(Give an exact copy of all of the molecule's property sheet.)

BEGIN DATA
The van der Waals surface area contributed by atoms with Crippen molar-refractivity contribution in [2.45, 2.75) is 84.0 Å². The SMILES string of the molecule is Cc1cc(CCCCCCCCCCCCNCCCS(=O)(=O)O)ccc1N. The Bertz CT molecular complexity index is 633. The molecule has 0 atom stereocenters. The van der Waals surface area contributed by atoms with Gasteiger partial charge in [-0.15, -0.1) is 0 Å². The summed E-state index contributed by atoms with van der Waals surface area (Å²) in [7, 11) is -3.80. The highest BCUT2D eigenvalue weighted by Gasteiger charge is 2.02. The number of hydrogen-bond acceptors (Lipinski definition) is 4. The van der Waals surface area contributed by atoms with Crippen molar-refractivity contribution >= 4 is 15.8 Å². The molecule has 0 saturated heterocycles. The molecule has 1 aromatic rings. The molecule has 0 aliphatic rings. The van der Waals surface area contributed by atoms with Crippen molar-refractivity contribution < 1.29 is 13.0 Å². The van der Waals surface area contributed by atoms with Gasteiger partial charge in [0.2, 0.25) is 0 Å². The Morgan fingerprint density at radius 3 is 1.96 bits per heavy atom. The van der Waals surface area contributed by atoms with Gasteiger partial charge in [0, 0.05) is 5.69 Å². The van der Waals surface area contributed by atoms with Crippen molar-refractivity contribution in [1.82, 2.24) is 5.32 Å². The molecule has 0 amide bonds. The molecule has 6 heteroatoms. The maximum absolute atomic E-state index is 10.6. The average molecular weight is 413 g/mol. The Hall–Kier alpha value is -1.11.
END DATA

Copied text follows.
The van der Waals surface area contributed by atoms with Crippen molar-refractivity contribution in [2.45, 2.75) is 84.0 Å². The SMILES string of the molecule is Cc1cc(CCCCCCCCCCCCNCCCS(=O)(=O)O)ccc1N. The Bertz CT molecular complexity index is 633. The molecule has 0 atom stereocenters. The van der Waals surface area contributed by atoms with Gasteiger partial charge in [-0.15, -0.1) is 0 Å². The summed E-state index contributed by atoms with van der Waals surface area (Å²) in [7, 11) is -3.80. The highest BCUT2D eigenvalue weighted by Gasteiger charge is 2.02. The number of hydrogen-bond acceptors (Lipinski definition) is 4. The van der Waals surface area contributed by atoms with Crippen molar-refractivity contribution >= 4 is 15.8 Å². The molecule has 0 saturated heterocycles. The molecule has 1 aromatic rings. The molecule has 0 aliphatic rings. The van der Waals surface area contributed by atoms with Crippen molar-refractivity contribution < 1.29 is 13.0 Å². The van der Waals surface area contributed by atoms with Gasteiger partial charge in [0.2, 0.25) is 0 Å². The Morgan fingerprint density at radius 3 is 1.96 bits per heavy atom. The van der Waals surface area contributed by atoms with Gasteiger partial charge in [0, 0.05) is 5.69 Å². The van der Waals surface area contributed by atoms with Crippen molar-refractivity contribution in [1.82, 2.24) is 5.32 Å². The molecule has 0 amide bonds. The molecule has 6 heteroatoms. The maximum absolute atomic E-state index is 10.6. The average molecular weight is 413 g/mol. The Hall–Kier alpha value is -1.11.